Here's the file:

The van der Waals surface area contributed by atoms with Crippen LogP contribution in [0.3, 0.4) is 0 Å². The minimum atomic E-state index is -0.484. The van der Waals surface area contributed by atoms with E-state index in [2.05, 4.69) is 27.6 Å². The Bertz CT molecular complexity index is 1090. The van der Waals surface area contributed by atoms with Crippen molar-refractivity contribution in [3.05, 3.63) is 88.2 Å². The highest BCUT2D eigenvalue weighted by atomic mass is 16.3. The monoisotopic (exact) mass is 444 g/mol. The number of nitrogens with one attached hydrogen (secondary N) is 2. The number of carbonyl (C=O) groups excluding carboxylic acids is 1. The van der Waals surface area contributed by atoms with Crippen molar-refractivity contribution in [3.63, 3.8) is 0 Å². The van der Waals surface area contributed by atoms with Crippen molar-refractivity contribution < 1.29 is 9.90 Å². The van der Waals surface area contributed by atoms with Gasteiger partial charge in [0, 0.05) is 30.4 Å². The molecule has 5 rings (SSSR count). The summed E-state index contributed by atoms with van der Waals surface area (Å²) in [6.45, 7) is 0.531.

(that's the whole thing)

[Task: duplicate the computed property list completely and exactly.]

The van der Waals surface area contributed by atoms with Crippen LogP contribution in [0.3, 0.4) is 0 Å². The minimum atomic E-state index is -0.484. The van der Waals surface area contributed by atoms with E-state index in [2.05, 4.69) is 27.6 Å². The Bertz CT molecular complexity index is 1090. The van der Waals surface area contributed by atoms with Crippen molar-refractivity contribution in [3.05, 3.63) is 88.2 Å². The highest BCUT2D eigenvalue weighted by atomic mass is 16.3. The monoisotopic (exact) mass is 444 g/mol. The number of nitrogens with one attached hydrogen (secondary N) is 2. The number of carbonyl (C=O) groups excluding carboxylic acids is 1. The van der Waals surface area contributed by atoms with Crippen molar-refractivity contribution in [3.63, 3.8) is 0 Å². The van der Waals surface area contributed by atoms with Crippen molar-refractivity contribution < 1.29 is 9.90 Å². The van der Waals surface area contributed by atoms with Gasteiger partial charge in [0, 0.05) is 30.4 Å². The molecule has 5 rings (SSSR count). The summed E-state index contributed by atoms with van der Waals surface area (Å²) in [6.45, 7) is 0.531.